Port Townsend WA

As a nomadic traveler, I encounter really great people, but some inspire me like Eldon and Charlotte, who are an exceptional couple. They reached out to me via my blog and suggested a meetup as I traveled into Northwest.

I highlighted the couple in a 2019 blog post after meeting them at the 2019 Pacific Crest Trail Days. (Click the link to read)

We agreed to meet at the Fort Worden Historical Park in the quaint town of Port Townsend Washington. One notable point is the movie “An Officer and A Gentleman,” was filmed on the site.

Fort Worden is located on the northeastern side of the Olympic Peninsula, in Port Townsend, Washington, where the Salish Sea meets Puget Sound. Port Townsend is two hours from Seattle and three hours from Vancouver, B.C.

Fort Worden is a 433-acre historical park originally built as a United States Army Coast Artillery base to protect Puget Sound from invasion by sea. We walked along the shoreline of the Historical Park with Baily their dog leading the way.

Port Townsend is a wonderful walking town with antique shops, various types of art stores and galleries, coffee houses, and restaurants galore. One such restaurant caught my eye with its name.

Tommyknockers Cornish Patsy” yes, it is the name of a beautiful restaurant managed and owned by Thomas and Niki Skipper. Nikki is the head chef and whose culinary skills are matched with her lifetime Culinary skills and education as a graduate from De La Salle University in Manila, Philippines with a Bachelors Degree in Culinary Arts. Her work and travels in 32-countries combined with her imagination, provide for the most incredibly tasting food items for their menu.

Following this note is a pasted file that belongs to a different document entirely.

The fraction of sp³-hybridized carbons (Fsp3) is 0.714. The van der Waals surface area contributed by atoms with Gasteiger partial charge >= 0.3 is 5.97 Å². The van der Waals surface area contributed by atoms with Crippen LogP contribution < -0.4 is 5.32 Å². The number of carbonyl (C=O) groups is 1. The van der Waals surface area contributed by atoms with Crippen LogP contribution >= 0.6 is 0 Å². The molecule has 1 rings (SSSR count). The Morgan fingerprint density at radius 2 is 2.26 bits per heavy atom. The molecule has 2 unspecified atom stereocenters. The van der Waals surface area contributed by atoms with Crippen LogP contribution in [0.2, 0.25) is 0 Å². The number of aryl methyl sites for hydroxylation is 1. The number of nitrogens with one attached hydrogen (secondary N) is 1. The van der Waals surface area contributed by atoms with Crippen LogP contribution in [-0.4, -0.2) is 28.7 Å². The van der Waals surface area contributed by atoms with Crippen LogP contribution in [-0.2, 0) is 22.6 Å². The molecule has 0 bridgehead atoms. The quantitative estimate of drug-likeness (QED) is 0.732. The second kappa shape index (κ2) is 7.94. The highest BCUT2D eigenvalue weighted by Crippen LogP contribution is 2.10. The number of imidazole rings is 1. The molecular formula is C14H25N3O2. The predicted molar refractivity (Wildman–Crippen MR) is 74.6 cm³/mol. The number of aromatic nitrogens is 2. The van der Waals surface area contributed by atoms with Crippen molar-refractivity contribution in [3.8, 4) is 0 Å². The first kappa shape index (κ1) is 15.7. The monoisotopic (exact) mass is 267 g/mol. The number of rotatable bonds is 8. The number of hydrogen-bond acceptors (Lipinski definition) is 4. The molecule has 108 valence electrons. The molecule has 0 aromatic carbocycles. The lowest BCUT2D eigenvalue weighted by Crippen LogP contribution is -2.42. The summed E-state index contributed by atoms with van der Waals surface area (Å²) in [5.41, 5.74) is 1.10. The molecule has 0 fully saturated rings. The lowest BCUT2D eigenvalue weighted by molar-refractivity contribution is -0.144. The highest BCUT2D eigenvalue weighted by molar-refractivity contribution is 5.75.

The menu item being offered that caught my eyes was the “watermelon gazpacho.” I have tasted watermelon and gazpacho separately, but immediately my mind began trying to imagine the blending of the tastes.

Well, it was not long after, I was served the dish, and I was thoroughly impressed beyond measure as my mouth filled with the delights of two distinct flavors, along with one being warmer than the other. I just simply hummed in pleasure as I savored what I was consuming. The flavors were so delicious, I forgot to photograph what I had finished.

Thank you, Niki and Thomas, for such a wonderful lunch.

Oh, so you want to know what a Tommyknocker is? Well, the following definition is copied from their website.

According to Cornish folklore, the Tommyknockers were the helpful spirits of people who had died in previous accidents in the many tin mines in the county, who would warning the miners of impending danger. To give thanks for the warnings, and to avoid future peril, the miners cast the last bite of their tasty pasties into the mines for The Tommyknockers.


Touring this section of the great Northwest has been wonderful with blog post followers Eldon and Charlotte, who celebrated their 2nd wedding anniversary in late August a couple of days before the meetup.

So, if you are in the Great Northwest peninsula area check out the town of Port Townsend, Fort Worden Historical Park, and try a meal at Tommyknocker Cornish Pasty.

You will not be disappointed.


  1. I fondly remember weekend trips to Port Townsend when I lived in Seattle/ Don and I met at Boeing and I took him to Port Townsend on the weekends. Of course 54 years later it has changed a lot. Did you drive there by way of Deception Pass, it is one of the most scenic views in all the NW. I hope you are touring the Olympic Peninsula while you are in my home state. Take care, stay away from Oregon and the fires. Warm regard, April Howard Irvin

    Liked by 1 person

  2. I have been wondering just where you are. And now that I know, has any of your travels been impacted by the horendus fires? Sounds like you are doing well and still enjoying your nomad adventures. Take care!

    Liked by 1 person

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